Friendly Face

We've just returned from a holiday in the United Arab Emirates, visiting one of my best friends from Macau who now lives in Dubai, and a friend I went to high school with who I haven't seen in 23 years since our high school graduation day who now lives in Abu Dhabi. It's Chinese New Year here in China, and my sons, who go to a local Chinese school, have over five weeks off of school. So we looked for a place which was warm and where we have friends we could crash with (we're about to pay for the second term of the school year, so we needed to economize).

It was lovely and wonderful and exactly what we needed as a family (my husband only got to join us for a few days) and I'll write more about it later. But something funny happened, which happens pretty much everywhere we go in the world: a total stranger approached me for help in a place I knew next to nothing about. It's happened to me on my first day in London (with a Chinese man who was lost on the Underground), during a holiday in Tokyo, and immediately after our arrival in Macau, plus plenty of other times on vacations throughout the world.

It happened twice during this trip to Dubai. Once, when the boys and I were were wandering along the coast of the Persian Gulf (which in the UAE is called the Arabian Gulf, I was corrected multiple times), enjoying the warm air and listening to the turquoise waves crash on the incredibly soft sand (see photo at top of post). "Excuse me, We're trying to find the Metro?" It took me a moment to realize the young couple were actually addressing me. Having just taken the Metro, and done the same walk that they were going to need to do (25-30 minute duration), I asked their final destination, looked up the proximity to a Metro station at the other end, saw how close it was to where we were, and quickly judged the price of the Metro vs. the cost of a taxi, and recommended that they just take a taxi to save time, spending about the same money. I'd passed a taxi stand so I sent them there, and I went back to enjoying the sun and surf.

The second time was at about 1:30 a.m. at the Dubai International Airport, while I was gazing off at nothing, waiting in a long line at Starbucks before our connecting flight to Moscow. A woman walked directly up to me, thrust her phone at me, and said, "I can't connect to the wifi, can you get it to work?" She didn't have an iPhone (which is really the only smartphone I have any experience with), but I took the phone and spent several minutes trying to help her figure out the slightly complicated way the airport has to get you on their free wifi, and then back into the messaging app she was trying to use to send a friend at her destination a text about her delayed flight. Off she went, a quick "thanks" over her shoulder. There was a man in a suit with an American accent in front of me, and he turned to ask if that was my mom. "Nope, never met her before." He looked slightly taken aback. "Why did she ask you for help?" "Beats me. She really should have asked my 15 year old son over there. He's the expert with all things wifi." He grinned widely, and said, "It's your friendly face."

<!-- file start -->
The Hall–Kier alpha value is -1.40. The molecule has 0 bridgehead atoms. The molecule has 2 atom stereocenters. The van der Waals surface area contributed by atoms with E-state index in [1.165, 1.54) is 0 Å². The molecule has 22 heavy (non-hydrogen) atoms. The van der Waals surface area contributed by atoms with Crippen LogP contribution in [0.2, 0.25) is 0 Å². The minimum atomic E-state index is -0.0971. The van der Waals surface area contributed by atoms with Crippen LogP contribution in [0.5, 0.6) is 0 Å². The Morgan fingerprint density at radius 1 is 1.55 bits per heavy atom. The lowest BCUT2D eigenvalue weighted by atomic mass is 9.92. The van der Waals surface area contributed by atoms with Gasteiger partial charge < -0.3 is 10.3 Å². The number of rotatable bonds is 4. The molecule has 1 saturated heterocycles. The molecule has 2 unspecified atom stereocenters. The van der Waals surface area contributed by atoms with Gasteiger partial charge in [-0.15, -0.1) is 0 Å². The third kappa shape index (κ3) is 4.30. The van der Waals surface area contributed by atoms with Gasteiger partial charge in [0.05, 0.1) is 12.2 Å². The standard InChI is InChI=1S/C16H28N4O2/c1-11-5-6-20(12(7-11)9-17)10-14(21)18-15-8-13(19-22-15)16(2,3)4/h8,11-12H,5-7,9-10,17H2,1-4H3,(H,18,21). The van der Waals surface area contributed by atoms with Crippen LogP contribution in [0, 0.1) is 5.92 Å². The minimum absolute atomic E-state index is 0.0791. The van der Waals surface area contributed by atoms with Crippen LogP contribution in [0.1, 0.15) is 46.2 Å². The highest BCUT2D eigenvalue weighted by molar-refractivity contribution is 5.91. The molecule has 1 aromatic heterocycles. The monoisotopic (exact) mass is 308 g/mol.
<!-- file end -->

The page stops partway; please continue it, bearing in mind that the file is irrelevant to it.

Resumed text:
I don't think I'm particularly friendly... I'm an introvert and don't go making conversation with random strangers if I can help it (that would be my Dad). But I do have insatiable curiosity about everything in the world around me. I'm highly observant with a great sense of direction, and I ask a thousand questions. The best thing that ever happened to me was when I got an iPhone (my first ever smartphone) and had Google at my fingertips to answer any question in seconds. My brain exploded with happiness at all the new information which was mine instantly! My kids say I know everything. That isn't true at all. The more I learn, the more I realize there is so much I don't know. But I do know how to find answers, and if someone asks me a question I don't know the answer to, I tend to drop everything until I can find the answer or can point them to another person who can answer it. I'm not really sure why people confidently approach me for directions and help, especially when I'm lost in revelry over the beauty of the shoreline, or completely zoned out waiting for caffeine in an airport terminal after midnight. But it never, ever annoys me. So maybe even if I don't feel that I'm particularly friendly, the guy in line was right... my face must say otherwise.

Now if you walk up to me and ask me something about Shanghai, where I have lived for four years, you'll get the full guided tour with fun facts and even commentary on where the best western toilets are while we're out and about. Go ahead... come visit and test me on this!

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